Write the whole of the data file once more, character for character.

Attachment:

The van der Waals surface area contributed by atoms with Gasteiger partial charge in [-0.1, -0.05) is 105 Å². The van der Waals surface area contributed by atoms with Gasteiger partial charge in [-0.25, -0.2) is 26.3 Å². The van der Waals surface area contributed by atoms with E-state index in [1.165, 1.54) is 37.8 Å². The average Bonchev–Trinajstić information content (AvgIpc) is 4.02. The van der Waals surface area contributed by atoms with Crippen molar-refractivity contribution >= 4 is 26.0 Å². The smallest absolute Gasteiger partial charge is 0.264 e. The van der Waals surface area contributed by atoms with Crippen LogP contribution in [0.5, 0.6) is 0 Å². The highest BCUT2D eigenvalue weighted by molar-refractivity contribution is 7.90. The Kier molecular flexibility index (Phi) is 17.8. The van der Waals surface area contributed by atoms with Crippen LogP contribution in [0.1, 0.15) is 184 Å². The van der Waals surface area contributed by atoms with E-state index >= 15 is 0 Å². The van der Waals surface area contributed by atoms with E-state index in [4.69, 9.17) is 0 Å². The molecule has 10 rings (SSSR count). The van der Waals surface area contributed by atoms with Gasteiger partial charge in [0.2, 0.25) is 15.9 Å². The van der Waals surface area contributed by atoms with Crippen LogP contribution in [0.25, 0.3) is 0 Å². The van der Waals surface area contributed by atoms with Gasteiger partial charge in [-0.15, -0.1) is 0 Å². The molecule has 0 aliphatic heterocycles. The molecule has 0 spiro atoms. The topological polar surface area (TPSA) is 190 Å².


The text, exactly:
The van der Waals surface area contributed by atoms with Gasteiger partial charge in [-0.1, -0.05) is 105 Å². The van der Waals surface area contributed by atoms with Gasteiger partial charge in [-0.25, -0.2) is 26.3 Å². The van der Waals surface area contributed by atoms with E-state index in [1.165, 1.54) is 37.8 Å². The average Bonchev–Trinajstić information content (AvgIpc) is 4.02. The van der Waals surface area contributed by atoms with Crippen molar-refractivity contribution >= 4 is 26.0 Å². The smallest absolute Gasteiger partial charge is 0.264 e. The van der Waals surface area contributed by atoms with Crippen LogP contribution in [0.5, 0.6) is 0 Å². The highest BCUT2D eigenvalue weighted by molar-refractivity contribution is 7.90. The Kier molecular flexibility index (Phi) is 17.8. The van der Waals surface area contributed by atoms with Crippen LogP contribution in [0.1, 0.15) is 184 Å². The van der Waals surface area contributed by atoms with E-state index >= 15 is 0 Å². The van der Waals surface area contributed by atoms with E-state index in [4.69, 9.17) is 0 Å². The molecule has 10 rings (SSSR count). The van der Waals surface area contributed by atoms with Gasteiger partial charge in [0.2, 0.25) is 15.9 Å². The van der Waals surface area contributed by atoms with Crippen LogP contribution in [0.25, 0.3) is 0 Å². The van der Waals surface area contributed by atoms with Gasteiger partial charge in [-0.15, -0.1) is 0 Å². The molecule has 0 aliphatic heterocycles. The molecule has 0 spiro atoms. The topological polar surface area (TPSA) is 190 Å².